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Russia Begins Issuing Passports to Crimeans, Ukraine to Set Up New Visa Regime

Published: March 20, 2014 (Issue # 1802)



  • Ukraine said it would introduce a visa regime with Russia.
    Photo: Lider.mk

Russia has started handing out passports to residents of Crimea, while Ukraine said it would introduce a visa regime with its former Soviet neighbor following Moscow's takeover of the Black Sea peninsula.

Ahead of the introduction of full-fledged visa requirements, Ukraine's government has ordered its Foreign Ministry to develop regulations "within hours" that would require Russian citizens to carry special passports — instead of domestic identification papers — to enter Ukraine, head of the National Security and Defense Council Andriy Parubiy said Wednesday, Interfax reported.

The Foreign Ministry "has been ordered to implement this decision in the shortest time that is technically possible," he said.

Ukraine does not recognize dual citizenship, which means that Crimeans who choose to receive Russian passports may have to apply for a visa to visit their former homeland.

Head of Russia's Federal Migration Service Konstantin Romodanovsky said his agency had opened up offices in Crimea to hand out Russian passports to "everyone who applies," Itar-Tass reported. A batch of passports has already been issued, he added.

Russian issues two types of passports: a domestic one, which is the main identification document for Russians at home, and a separate one for traveling abroad. Applications for foreign-travel documents usually take at least a month to process.

Parubiy said Ukraine had also decided to leave the Moscow-led alliance of former Soviet states, the so-called Commonwealth of Independent States, or CIS, that was formed after the 1991 breakup of the Soviet Union.

Another former Soviet republic, Georgia, has also left the regional alliance, after Moscow supported the separatist drive of two of its territories in 2008.

Ukraine would seek United Nations support for turning Crimea into a demilitarized zone, Parubiy said, Reuters reported.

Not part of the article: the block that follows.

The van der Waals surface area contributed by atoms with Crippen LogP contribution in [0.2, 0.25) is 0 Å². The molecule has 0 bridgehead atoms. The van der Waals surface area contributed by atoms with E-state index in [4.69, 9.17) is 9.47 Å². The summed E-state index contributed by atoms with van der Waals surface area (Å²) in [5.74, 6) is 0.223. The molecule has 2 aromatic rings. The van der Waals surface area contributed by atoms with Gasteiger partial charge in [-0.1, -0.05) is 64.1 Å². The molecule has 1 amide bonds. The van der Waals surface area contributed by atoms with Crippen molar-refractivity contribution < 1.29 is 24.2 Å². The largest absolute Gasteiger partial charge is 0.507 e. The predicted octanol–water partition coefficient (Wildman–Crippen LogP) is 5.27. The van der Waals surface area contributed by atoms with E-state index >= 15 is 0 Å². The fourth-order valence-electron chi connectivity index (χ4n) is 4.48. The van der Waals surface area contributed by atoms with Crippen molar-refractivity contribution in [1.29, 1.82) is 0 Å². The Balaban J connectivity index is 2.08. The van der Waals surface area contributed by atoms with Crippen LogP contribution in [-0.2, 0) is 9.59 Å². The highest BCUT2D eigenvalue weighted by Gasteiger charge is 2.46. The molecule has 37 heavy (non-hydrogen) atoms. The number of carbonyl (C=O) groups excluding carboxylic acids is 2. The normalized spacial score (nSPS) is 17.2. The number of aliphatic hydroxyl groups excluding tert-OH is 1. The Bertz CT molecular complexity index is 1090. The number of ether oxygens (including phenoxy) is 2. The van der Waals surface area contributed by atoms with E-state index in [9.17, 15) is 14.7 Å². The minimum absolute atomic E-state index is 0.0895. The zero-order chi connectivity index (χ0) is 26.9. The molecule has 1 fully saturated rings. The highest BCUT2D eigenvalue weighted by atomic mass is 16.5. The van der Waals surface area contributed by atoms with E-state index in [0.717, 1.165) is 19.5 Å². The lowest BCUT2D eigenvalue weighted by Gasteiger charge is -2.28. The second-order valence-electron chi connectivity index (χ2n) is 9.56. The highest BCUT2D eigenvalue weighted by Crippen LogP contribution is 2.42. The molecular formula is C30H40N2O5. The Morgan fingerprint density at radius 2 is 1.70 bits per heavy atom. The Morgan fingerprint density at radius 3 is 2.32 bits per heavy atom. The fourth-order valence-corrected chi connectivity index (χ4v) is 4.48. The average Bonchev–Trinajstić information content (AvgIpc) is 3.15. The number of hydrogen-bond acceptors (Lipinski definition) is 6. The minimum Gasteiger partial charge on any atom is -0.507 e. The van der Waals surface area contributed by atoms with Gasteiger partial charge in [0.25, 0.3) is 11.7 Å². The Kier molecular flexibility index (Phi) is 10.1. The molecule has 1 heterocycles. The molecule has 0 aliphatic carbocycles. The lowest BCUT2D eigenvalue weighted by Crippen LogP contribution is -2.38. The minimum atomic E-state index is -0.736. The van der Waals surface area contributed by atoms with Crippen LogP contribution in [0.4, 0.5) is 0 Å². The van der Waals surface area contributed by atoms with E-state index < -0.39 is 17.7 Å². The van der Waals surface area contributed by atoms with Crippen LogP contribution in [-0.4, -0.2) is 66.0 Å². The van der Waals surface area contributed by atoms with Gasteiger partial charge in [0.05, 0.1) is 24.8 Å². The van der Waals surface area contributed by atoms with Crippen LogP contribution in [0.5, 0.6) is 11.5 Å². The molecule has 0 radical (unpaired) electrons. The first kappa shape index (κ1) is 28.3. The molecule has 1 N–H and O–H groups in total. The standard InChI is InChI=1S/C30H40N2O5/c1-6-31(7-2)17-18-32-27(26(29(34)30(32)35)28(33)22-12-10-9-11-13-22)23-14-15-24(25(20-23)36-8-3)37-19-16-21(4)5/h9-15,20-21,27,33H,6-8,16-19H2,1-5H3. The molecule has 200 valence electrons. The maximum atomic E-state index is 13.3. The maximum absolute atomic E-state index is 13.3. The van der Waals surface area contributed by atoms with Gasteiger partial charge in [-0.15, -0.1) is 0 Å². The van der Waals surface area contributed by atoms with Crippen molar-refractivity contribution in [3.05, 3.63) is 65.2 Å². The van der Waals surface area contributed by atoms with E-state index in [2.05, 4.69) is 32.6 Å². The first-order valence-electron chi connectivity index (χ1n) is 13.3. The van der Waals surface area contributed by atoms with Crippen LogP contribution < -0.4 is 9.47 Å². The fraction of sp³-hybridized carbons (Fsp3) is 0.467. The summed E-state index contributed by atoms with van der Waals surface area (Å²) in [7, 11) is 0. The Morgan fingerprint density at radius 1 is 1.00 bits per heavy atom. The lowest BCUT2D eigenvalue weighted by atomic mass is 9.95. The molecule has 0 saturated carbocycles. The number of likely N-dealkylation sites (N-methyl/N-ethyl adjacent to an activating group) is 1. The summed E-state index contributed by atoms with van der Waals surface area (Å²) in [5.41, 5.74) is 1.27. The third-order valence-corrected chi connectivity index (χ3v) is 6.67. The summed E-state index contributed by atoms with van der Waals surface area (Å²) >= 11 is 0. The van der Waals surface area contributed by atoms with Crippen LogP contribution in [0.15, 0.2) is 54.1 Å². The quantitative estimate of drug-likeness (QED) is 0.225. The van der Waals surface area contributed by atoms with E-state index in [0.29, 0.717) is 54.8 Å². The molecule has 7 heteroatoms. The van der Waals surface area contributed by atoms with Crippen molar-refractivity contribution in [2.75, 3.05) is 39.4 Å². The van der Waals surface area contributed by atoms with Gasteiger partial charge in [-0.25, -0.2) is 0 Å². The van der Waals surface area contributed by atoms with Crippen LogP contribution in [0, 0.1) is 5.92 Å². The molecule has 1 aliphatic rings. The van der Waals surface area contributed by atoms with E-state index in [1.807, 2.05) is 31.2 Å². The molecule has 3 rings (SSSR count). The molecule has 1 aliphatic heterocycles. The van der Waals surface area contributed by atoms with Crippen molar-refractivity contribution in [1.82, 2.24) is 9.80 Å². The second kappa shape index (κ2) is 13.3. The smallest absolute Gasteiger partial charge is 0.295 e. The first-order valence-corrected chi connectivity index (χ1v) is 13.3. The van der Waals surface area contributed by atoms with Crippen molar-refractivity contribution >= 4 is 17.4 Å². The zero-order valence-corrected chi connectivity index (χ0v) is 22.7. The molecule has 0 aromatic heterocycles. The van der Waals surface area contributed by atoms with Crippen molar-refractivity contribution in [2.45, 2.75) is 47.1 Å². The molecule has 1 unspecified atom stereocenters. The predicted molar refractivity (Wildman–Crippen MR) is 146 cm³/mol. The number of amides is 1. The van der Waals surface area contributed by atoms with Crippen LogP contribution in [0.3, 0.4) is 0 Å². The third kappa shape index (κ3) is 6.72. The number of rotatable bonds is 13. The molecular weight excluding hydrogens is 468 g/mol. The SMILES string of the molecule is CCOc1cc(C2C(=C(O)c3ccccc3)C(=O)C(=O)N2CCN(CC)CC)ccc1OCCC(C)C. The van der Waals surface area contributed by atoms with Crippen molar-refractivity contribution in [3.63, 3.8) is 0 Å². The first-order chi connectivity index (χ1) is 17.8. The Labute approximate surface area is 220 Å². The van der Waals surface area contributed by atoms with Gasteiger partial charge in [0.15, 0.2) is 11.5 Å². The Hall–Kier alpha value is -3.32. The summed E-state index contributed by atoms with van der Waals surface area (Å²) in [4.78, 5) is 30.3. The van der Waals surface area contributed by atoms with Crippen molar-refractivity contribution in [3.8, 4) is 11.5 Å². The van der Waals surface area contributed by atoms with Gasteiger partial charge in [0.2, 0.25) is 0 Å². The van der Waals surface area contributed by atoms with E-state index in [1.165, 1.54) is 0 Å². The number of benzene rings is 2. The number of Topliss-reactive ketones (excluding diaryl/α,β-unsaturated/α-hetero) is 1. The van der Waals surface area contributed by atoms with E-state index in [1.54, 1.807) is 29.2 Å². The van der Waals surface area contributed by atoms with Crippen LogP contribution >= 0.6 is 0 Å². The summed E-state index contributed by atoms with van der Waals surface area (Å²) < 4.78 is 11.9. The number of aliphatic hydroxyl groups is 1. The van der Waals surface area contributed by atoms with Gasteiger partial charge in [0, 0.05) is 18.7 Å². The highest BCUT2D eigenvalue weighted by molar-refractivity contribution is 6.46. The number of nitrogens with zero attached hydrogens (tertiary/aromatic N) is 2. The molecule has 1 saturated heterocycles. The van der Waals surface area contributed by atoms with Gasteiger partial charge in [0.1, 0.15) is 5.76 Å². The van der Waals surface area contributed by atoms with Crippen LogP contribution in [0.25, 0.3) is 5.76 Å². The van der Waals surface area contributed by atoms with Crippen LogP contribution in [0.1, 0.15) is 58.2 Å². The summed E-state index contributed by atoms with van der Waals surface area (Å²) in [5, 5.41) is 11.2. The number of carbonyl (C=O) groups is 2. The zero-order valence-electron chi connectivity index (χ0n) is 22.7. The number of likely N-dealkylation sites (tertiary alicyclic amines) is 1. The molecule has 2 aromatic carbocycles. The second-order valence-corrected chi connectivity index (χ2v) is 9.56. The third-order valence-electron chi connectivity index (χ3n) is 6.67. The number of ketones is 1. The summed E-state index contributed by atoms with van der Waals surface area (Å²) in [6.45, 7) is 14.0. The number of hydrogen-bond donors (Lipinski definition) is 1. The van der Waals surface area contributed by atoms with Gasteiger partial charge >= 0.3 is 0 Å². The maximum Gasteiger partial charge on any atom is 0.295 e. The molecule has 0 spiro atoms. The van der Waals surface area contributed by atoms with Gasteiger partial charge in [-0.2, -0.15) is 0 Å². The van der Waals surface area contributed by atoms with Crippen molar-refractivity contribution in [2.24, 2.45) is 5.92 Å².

ALL ABOUT TOWN

Saturday, Oct. 25


AVA Expo, the eighth edition of the event revolving around all things pop, returns to Lenexpo this weekend. Geeks, nerds, dweebs and dorks will have their chance to talk science fiction and explore a variety of international pop culture. Tickets for the event can be purchased on their website at avaexpo.ru.



Sunday, Oct. 26


Zenit St. Petersburg returns home for the first time in nearly a month as they host Mordovia Saransk in a Russian Premier League game. Currently at the top of the league thanks to their undefeated start to the season, the northern club hopes to extend the gap between them and second-place CSKA Moscow and win the title for the first time in three years. Tickets are available at the stadium box office or on the club’s website.



Monday, Oct. 27


Today marks the end of the art exhibit “Neophobia” at the Erarta Museum. Artists Alexey Semichov and Andrei Kuzmin took a neo-modernist approach to represent the array of fears that are ever-present throughout our lives. Tickets are 200 rubles ($4.90).



Tuesday, Oct. 28


The Domina Prestige St. Petersburg hotel plays host to SPIBA’s Marketing and Communications Committee’s round table discussion on “Government Relations Practices in Russia” this morning. The discussion starts at 9:30 a.m. and participation must be confirmed by Oct. 24.



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